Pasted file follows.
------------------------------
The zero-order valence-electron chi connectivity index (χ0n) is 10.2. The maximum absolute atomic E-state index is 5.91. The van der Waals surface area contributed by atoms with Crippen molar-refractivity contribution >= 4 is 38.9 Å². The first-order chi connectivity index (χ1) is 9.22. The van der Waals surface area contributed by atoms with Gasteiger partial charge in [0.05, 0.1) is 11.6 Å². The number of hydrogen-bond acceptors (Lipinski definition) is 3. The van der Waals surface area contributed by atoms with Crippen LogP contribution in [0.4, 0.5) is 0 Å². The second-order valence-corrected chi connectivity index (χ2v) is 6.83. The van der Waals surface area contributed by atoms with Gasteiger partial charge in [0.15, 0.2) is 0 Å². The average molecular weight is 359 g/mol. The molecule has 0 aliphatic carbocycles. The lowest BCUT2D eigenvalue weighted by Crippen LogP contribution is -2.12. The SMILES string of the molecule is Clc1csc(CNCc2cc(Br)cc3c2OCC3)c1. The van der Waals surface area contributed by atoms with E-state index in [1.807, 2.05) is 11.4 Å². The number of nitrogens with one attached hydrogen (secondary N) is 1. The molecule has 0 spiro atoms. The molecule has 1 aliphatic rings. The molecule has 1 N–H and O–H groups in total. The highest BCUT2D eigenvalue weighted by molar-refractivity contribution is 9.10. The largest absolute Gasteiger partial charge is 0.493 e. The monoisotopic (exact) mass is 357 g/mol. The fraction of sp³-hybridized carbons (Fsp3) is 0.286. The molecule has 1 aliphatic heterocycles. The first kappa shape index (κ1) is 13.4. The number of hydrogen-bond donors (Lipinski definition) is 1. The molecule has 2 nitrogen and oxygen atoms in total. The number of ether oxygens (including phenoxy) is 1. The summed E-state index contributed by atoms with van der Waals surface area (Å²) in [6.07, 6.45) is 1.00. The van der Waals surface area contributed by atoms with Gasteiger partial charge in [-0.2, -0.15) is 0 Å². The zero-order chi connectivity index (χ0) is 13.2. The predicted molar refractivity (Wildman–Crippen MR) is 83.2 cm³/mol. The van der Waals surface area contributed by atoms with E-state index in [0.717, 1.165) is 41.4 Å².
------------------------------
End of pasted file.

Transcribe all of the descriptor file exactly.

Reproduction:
The zero-order valence-electron chi connectivity index (χ0n) is 10.2. The maximum absolute atomic E-state index is 5.91. The van der Waals surface area contributed by atoms with Crippen molar-refractivity contribution >= 4 is 38.9 Å². The first-order chi connectivity index (χ1) is 9.22. The van der Waals surface area contributed by atoms with Gasteiger partial charge in [0.05, 0.1) is 11.6 Å². The number of hydrogen-bond acceptors (Lipinski definition) is 3. The van der Waals surface area contributed by atoms with Crippen LogP contribution in [0.4, 0.5) is 0 Å². The second-order valence-corrected chi connectivity index (χ2v) is 6.83. The van der Waals surface area contributed by atoms with Gasteiger partial charge in [0.15, 0.2) is 0 Å². The average molecular weight is 359 g/mol. The molecule has 0 aliphatic carbocycles. The lowest BCUT2D eigenvalue weighted by Crippen LogP contribution is -2.12. The SMILES string of the molecule is Clc1csc(CNCc2cc(Br)cc3c2OCC3)c1. The van der Waals surface area contributed by atoms with E-state index in [1.807, 2.05) is 11.4 Å². The number of nitrogens with one attached hydrogen (secondary N) is 1. The molecule has 0 spiro atoms. The molecule has 1 aliphatic rings. The molecule has 1 N–H and O–H groups in total. The highest BCUT2D eigenvalue weighted by molar-refractivity contribution is 9.10. The largest absolute Gasteiger partial charge is 0.493 e. The monoisotopic (exact) mass is 357 g/mol. The fraction of sp³-hybridized carbons (Fsp3) is 0.286. The molecule has 1 aliphatic heterocycles. The first kappa shape index (κ1) is 13.4. The number of hydrogen-bond donors (Lipinski definition) is 1. The molecule has 2 nitrogen and oxygen atoms in total. The number of ether oxygens (including phenoxy) is 1. The summed E-state index contributed by atoms with van der Waals surface area (Å²) in [6.07, 6.45) is 1.00. The van der Waals surface area contributed by atoms with Gasteiger partial charge in [-0.2, -0.15) is 0 Å². The zero-order chi connectivity index (χ0) is 13.2. The predicted molar refractivity (Wildman–Crippen MR) is 83.2 cm³/mol. The van der Waals surface area contributed by atoms with E-state index in [0.717, 1.165) is 41.4 Å².